The size of the stimulus deal is keeping the Treasury market on its toes, with short positions on the securities hitting a record level last week. The yield on the 10-year Treasury was holding around 1.6% this morning on continued bets that extra government spending could overheat the economy. Aside from fiscal matters, investors will also have to digest decisions from the world’s major central banks in the next 10 days.
Central banks helped save the world economy from depression as the pandemic struck. Now they are dealing with the hard part: managing the recovery amid a difference of opinion with investors.
Optimism that Covid-19 vaccines and continued government stimulus offer an escape from the worst health crisis in a century has sent bond yields soaring and pushed bets on rising inflation in the U.S. to the highest in a decade.
Posted by Liz McCormick, Katherine Greifeld, and Ye Xie
Friday, 26 February 2021 9:27
In a Flash, U.S. Yields Hit 1.6%, Wreaking Havoc in Markets
After weeks of grumbling, the world’s biggest bond market spoke loud and clear Thursday — growth and inflation are moving higher. The message wreaked havoc across risk assets.
Benchmark 10-year Treasury yields catapulted to the highest in more than a year at over 1.6% and traders yanked forward their opinion of how soon the Federal Reserve will be forced to tighten policy. Equities tumbled, as higher borrowing costs put pressure on soaring valuations. Even Treasury Secretary Janet Yellen felt the sting, with record low demand for a fresh round of government debt.
Speculation is building that a year of emergency stimulus is not only working, but has left some areas of the economy at risk of one day overheating. Locked in the same patterns for months by the Covid-19 crisis, markets now appear to have begun a long-awaited process of repricing themselves, as trillions of dollars of federal spending and positive vaccine results boost odds developed countries will heal faster than central bankers expected.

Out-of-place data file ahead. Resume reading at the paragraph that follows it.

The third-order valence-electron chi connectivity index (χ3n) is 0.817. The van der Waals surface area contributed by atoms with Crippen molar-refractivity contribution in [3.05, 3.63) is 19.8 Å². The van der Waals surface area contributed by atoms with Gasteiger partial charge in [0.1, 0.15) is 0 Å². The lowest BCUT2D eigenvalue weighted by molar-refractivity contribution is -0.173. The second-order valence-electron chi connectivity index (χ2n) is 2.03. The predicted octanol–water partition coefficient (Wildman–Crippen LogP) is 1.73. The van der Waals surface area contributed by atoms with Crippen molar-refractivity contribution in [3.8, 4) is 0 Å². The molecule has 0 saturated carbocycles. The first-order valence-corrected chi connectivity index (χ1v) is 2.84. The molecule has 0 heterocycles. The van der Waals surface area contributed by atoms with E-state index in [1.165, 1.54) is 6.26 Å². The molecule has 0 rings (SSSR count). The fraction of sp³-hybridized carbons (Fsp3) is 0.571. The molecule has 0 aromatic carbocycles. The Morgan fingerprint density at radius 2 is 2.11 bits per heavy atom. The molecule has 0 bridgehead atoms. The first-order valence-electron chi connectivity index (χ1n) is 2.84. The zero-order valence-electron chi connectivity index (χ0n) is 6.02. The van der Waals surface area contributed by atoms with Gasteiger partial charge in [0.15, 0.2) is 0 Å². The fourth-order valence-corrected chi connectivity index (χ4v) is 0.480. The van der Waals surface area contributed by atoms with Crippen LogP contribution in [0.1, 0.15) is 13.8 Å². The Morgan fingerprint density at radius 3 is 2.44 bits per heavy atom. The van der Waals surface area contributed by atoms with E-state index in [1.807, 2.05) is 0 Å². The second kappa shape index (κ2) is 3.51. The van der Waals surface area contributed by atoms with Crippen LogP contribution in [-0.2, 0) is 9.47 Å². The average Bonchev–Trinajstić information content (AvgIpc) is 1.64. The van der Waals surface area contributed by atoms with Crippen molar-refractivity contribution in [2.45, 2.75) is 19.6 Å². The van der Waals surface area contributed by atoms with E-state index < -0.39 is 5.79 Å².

“The economy is already recovering and a lot of people think that this stimulus proposed is much more than what’s needed,” said John Carey, portfolio manager at Amundi Asset Management U.S. “You put too many coals on the fire and we build the fire to a very intense level. People start to think the Fed won’t be able to keep rates where they are.”
Cuts aren’t on the table and no indication that economic growth is a priority…so that leaves taxes and inflation…be prepared.
“A country can’t inflate its way out of debt. Inflation raises the cost of living, reduces the real value of incomes, harms creditors at the expense of debtors, raises interest rates. Inflation destroys the value of a currency. Stable money is as important as the Constitution.”
Brian Wesbury, Chief Economist, First Trust Portfolios
For some of us, the idea of a Fed put hasn’t even been up for debate over the last several decades. We know it exists and, in fact, most of us believe it is the Fed’s main (and perhaps only) actual mandate: making sure markets only go up.
But that doesn’t mean the rest of the “straights” aren’t catching on a little late. And to them, we say better late than never.
And so now, a new study called “The Economics of the Fed Put” featured in Barron’s appears to show conclusively that the Fed put actually exists. The study’s authors, Anna Cleslak, a finance professor at Duke University’s Fuqua School of Business, and Annette Vissing-Jorgensen, a finance professor at the University of California, Berkeley’s Haas School of Business, found “compelling evidence” of the Fed put dating all the way back to the mid 1990’s.
For their research, the authors looked at “decades’ worth of minutes and transcripts of meetings of the Federal Open Market Committee, the stock market’s performance between those meetings, and the federal-funds rate.” CLICK for complete article
Since the onset of the pandemic, the Fed has entered into the most aggressive monetary campaign. Its goal was to bolster asset markets to restore confidence in the financial system. However, the trap is the Fed is in a position where they can never stop QE as interest rates can’t rise ever again.
“History has shown that this liquidity has to come out somewhere, and we’re not going to get a free lunch out of this. I think ultimately, it’s going to be the bondholder that’s going to suffer. That’s certainly not the popular notion right now.” – J. Siegel via CNBC
However, this is not a new sentiment, but it has existed since I started calling for rates to fall below 1% as far back as 2013. The reasoning then, and is the same today, is the linkage between the debt and economic growth. Read More